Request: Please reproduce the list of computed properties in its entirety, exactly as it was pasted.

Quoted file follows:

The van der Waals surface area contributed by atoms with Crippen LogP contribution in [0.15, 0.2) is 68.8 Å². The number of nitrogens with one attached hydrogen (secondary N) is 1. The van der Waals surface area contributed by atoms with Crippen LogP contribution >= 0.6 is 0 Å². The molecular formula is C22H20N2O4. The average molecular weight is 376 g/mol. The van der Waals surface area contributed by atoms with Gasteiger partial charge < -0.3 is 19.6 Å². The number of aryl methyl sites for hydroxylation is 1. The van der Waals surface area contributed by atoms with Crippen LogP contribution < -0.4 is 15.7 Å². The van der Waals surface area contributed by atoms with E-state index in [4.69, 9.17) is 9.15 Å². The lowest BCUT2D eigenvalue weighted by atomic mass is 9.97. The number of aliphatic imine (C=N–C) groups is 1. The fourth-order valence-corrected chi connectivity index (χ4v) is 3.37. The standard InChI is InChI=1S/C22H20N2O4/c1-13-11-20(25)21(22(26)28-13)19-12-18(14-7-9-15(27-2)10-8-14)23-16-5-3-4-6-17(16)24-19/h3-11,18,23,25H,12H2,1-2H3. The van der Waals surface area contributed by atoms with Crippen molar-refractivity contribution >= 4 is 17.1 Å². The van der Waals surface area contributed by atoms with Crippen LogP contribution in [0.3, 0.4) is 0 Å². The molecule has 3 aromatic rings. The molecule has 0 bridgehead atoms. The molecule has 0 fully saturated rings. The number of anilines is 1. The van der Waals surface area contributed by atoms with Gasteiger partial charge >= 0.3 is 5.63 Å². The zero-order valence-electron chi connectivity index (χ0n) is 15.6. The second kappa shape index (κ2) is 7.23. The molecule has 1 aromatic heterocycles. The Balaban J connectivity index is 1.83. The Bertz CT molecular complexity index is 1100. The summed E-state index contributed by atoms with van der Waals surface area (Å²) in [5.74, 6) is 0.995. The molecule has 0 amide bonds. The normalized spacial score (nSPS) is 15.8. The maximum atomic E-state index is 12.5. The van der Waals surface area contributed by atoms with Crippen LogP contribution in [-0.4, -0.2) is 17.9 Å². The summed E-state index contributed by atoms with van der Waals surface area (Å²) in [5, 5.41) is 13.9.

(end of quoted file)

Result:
The van der Waals surface area contributed by atoms with Crippen LogP contribution in [0.15, 0.2) is 68.8 Å². The number of nitrogens with one attached hydrogen (secondary N) is 1. The van der Waals surface area contributed by atoms with Crippen LogP contribution >= 0.6 is 0 Å². The molecular formula is C22H20N2O4. The average molecular weight is 376 g/mol. The van der Waals surface area contributed by atoms with Gasteiger partial charge < -0.3 is 19.6 Å². The number of aryl methyl sites for hydroxylation is 1. The van der Waals surface area contributed by atoms with Crippen LogP contribution < -0.4 is 15.7 Å². The van der Waals surface area contributed by atoms with E-state index in [4.69, 9.17) is 9.15 Å². The lowest BCUT2D eigenvalue weighted by atomic mass is 9.97. The number of aliphatic imine (C=N–C) groups is 1. The fourth-order valence-corrected chi connectivity index (χ4v) is 3.37. The standard InChI is InChI=1S/C22H20N2O4/c1-13-11-20(25)21(22(26)28-13)19-12-18(14-7-9-15(27-2)10-8-14)23-16-5-3-4-6-17(16)24-19/h3-11,18,23,25H,12H2,1-2H3. The van der Waals surface area contributed by atoms with Crippen molar-refractivity contribution >= 4 is 17.1 Å². The van der Waals surface area contributed by atoms with Crippen LogP contribution in [0.3, 0.4) is 0 Å². The molecule has 3 aromatic rings. The molecule has 0 bridgehead atoms. The molecule has 0 fully saturated rings. The number of anilines is 1. The van der Waals surface area contributed by atoms with Gasteiger partial charge >= 0.3 is 5.63 Å². The zero-order valence-electron chi connectivity index (χ0n) is 15.6. The second kappa shape index (κ2) is 7.23. The molecule has 1 aromatic heterocycles. The Balaban J connectivity index is 1.83. The Bertz CT molecular complexity index is 1100. The summed E-state index contributed by atoms with van der Waals surface area (Å²) in [5.74, 6) is 0.995. The molecule has 0 amide bonds. The normalized spacial score (nSPS) is 15.8. The maximum atomic E-state index is 12.5. The van der Waals surface area contributed by atoms with Crippen LogP contribution in [-0.4, -0.2) is 17.9 Å². The summed E-state index contributed by atoms with van der Waals surface area (Å²) in [5, 5.41) is 13.9.